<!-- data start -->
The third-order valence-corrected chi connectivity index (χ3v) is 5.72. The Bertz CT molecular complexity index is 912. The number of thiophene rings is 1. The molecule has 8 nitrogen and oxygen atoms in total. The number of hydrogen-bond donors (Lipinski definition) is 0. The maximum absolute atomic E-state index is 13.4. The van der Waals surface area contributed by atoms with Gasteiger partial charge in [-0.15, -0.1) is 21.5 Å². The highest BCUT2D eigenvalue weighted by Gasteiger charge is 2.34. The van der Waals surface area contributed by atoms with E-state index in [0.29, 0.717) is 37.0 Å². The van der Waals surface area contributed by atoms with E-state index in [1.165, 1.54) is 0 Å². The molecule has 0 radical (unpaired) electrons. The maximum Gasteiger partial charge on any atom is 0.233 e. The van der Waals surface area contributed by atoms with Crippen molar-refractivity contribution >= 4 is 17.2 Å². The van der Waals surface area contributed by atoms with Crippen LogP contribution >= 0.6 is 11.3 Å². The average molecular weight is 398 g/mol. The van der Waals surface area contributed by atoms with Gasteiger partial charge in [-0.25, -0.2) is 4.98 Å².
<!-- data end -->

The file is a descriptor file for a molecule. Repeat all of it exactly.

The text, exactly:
The third-order valence-corrected chi connectivity index (χ3v) is 5.72. The Bertz CT molecular complexity index is 912. The number of thiophene rings is 1. The molecule has 8 nitrogen and oxygen atoms in total. The number of hydrogen-bond donors (Lipinski definition) is 0. The maximum absolute atomic E-state index is 13.4. The van der Waals surface area contributed by atoms with Gasteiger partial charge in [-0.15, -0.1) is 21.5 Å². The highest BCUT2D eigenvalue weighted by Gasteiger charge is 2.34. The van der Waals surface area contributed by atoms with E-state index in [0.29, 0.717) is 37.0 Å². The van der Waals surface area contributed by atoms with E-state index in [1.165, 1.54) is 0 Å². The molecule has 0 radical (unpaired) electrons. The maximum Gasteiger partial charge on any atom is 0.233 e. The van der Waals surface area contributed by atoms with Crippen molar-refractivity contribution >= 4 is 17.2 Å². The van der Waals surface area contributed by atoms with Crippen LogP contribution >= 0.6 is 11.3 Å². The average molecular weight is 398 g/mol. The van der Waals surface area contributed by atoms with Gasteiger partial charge in [-0.25, -0.2) is 4.98 Å².